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Publication numberUS7270901 B2
Publication typeGrant
Application numberUS 10/666,052
Publication date18 Sep 2007
Filing date17 Sep 2003
Priority date11 Jan 2002
Fee statusPaid
Also published asUS6783879, US20030134166, US20040053086, WO2003061048A1
Publication number10666052, 666052, US 7270901 B2, US 7270901B2, US-B2-7270901, US7270901 B2, US7270901B2
InventorsWilliam H Pettit, Gerald Voecks, Rodney L Borup
Original AssigneeGeneral Motors Corporation
Export CitationBiBTeX, EndNote, RefMan
External Links: USPTO, USPTO Assignment, Espacenet
Combined autothermal/steam reforming fuel processor mechanization
US 7270901 B2
Abstract
A fuel processor system includes first and second reactors each having an inlet that receives fuel from a fuel supply and an outlet that discharges a reformate containing hydrogen. The reactors are operable to reform the fuel to form the reformates. The second reactor is coupled in parallel with the first reactor with the reformates produced by each combining to form a reformate flow. The first reactor can be an autothermal reforming reactor and the second reactor can be a steam reforming reactor. The first and second reactors are controlled differently to provide quick startup and transient capability while providing improved overall efficiency under normal operation.
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Claims(44)
1. A fuel processing system comprising:
a fuel supply;
a first reactor having an inlet receiving fuel from said fuel supply and an outlet discharging a first reformate containing hydrogen, said first reactor operable to reform said fuel to form said first reformate;
a second reactor having an inlet receiving fuel from said fuel supply and an outlet discharging a second reformate containing hydrogen, said second reactor operable to reform said fuel to form said second reformate, and said second reactor being coupled in parallel with said first reactor with said first and second reformates combining to form a reformate flow; and
a catalytic oxidizer reacting a portion of said reformate flow to heat a downstream reactor;
wherein said first reactor is an autothermal reforming reactor and said second reactor is a steam reforming reactor and said first and second reactors operate at different pressures.
2. The fuel processing system of claim 1, wherein thermal energy is extracted from said first reformate and used as a heat input for said second reactor.
3. The fuel processing system of claim 1, wherein thermal energy is extracted from said first reformate and used to vaporize a feed stream supplied to said second reactor.
4. The fuel processing system of claim 1, wherein thermal energy is extracted from at least one of said first and second reformates to heat an oxidant supplied to said first reactor.
5. The fuel processing system of claim 1, wherein said first reactor has a first transient response time and said second reactor has a second transient response time that is greater than said first transient response time.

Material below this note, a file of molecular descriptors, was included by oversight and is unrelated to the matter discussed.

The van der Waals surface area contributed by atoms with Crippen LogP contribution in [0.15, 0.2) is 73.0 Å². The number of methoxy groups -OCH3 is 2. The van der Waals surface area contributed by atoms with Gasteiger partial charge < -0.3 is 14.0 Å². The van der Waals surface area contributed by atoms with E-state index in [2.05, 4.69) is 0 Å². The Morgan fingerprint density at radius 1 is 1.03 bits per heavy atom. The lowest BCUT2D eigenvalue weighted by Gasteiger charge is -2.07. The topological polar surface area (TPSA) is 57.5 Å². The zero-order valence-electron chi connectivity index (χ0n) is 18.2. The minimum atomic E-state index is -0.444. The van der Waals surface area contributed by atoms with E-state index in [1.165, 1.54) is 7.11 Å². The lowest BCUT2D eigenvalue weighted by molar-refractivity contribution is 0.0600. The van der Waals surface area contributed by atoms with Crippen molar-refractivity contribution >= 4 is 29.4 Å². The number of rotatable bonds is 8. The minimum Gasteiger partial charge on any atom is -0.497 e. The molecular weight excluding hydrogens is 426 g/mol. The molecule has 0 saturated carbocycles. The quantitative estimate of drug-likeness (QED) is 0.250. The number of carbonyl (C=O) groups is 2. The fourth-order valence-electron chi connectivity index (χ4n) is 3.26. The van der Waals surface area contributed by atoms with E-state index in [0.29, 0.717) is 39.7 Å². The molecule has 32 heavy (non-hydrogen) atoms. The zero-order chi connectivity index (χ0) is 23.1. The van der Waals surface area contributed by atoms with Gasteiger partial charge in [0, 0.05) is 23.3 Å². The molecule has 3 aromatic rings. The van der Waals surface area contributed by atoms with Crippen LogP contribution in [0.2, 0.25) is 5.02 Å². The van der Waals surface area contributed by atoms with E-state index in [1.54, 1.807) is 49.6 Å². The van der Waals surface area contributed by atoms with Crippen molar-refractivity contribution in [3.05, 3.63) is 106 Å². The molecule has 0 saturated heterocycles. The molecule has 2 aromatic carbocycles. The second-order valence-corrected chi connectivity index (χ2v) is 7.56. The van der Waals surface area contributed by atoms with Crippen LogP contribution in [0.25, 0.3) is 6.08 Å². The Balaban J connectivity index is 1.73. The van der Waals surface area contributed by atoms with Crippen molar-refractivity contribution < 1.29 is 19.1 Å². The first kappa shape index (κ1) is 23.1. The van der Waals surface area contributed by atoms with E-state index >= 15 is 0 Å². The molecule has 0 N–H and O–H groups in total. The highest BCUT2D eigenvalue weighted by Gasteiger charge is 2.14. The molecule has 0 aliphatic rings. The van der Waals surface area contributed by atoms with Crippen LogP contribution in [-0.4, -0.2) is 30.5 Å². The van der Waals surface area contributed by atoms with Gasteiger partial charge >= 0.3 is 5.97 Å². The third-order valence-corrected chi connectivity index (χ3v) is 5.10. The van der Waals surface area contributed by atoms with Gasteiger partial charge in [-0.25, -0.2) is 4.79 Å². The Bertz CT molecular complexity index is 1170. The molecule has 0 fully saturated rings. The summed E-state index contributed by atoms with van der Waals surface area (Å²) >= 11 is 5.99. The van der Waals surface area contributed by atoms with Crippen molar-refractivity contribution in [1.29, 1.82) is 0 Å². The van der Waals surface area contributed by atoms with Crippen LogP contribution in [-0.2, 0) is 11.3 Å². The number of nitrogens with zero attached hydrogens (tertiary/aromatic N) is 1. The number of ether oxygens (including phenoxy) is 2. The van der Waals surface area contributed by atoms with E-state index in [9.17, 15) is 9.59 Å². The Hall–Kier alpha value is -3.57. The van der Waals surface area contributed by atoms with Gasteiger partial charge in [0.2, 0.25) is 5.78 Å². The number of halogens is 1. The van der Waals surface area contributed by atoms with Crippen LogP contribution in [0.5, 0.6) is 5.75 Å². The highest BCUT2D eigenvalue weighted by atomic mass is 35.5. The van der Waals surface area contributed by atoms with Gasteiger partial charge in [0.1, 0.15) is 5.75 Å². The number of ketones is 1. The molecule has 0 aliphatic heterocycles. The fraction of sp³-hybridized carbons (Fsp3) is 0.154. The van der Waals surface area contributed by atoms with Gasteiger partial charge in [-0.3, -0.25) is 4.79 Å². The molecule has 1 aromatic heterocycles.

6. The fuel processing system of claim 1, wherein said first reactor has a first response time and a first hydrogen reformate capacity and said second reactor has a second response time and a second hydrogen reformate capacity and said first and second response times and hydrogen reformate capacities provide adequate hydrogen to a fuel cell stack operation over all transients and ranges of said fuel cell stack operation.
7. A fuel cell system comprising:
a fuel supply;
an oxidant supply;
a first reactor having an inlet receiving fuel from said fuel supply and an outlet discharging a first reformate containing hydrogen, said first reactor operable to reform said fuel to form said first reformate;
a second reactor having an inlet receiving fuel from said fuel supply and an outlet discharging a second reformate containing hydrogen, said second reactor operable to reform said fuel to form said second reformate, and said second reactor being coupled in parallel with said first reactor with said first and second reformates combining to form a reformate flow downstream of said second reactor without said first reformate flowing through said second reactor; and
a fuel cell stack receiving an oxidant flow from said oxidant supply and said reformate flow, said fuel cell stack producing electricity from said oxidant and reformate flows.
8. The fuel cell system of claim 7, wherein said first reactor is a partial oxidation reactor and said second reactor is a steam reforming reactor.
9. The fuel cell system of claim 8, wherein said first reactor is an autothermal reformer.
10. The fuel cell system of claim 8, wherein said first reactor is an autothermal reformer which can operate as a partial oxidation reactor or autothermal reformer.
11. The fuel cell system of claim 7, wherein said first and second reactors operate at different pressures.
12. The fuel cell system of claim 7, further comprising a catalytic oxidizer reacting a portion of said reformate flow to heat a downstream reactor.
13. The fuel cell system of claim 7, further comprising a preferential oxidation reactor reacting a portion of said reformate flow and generating heat.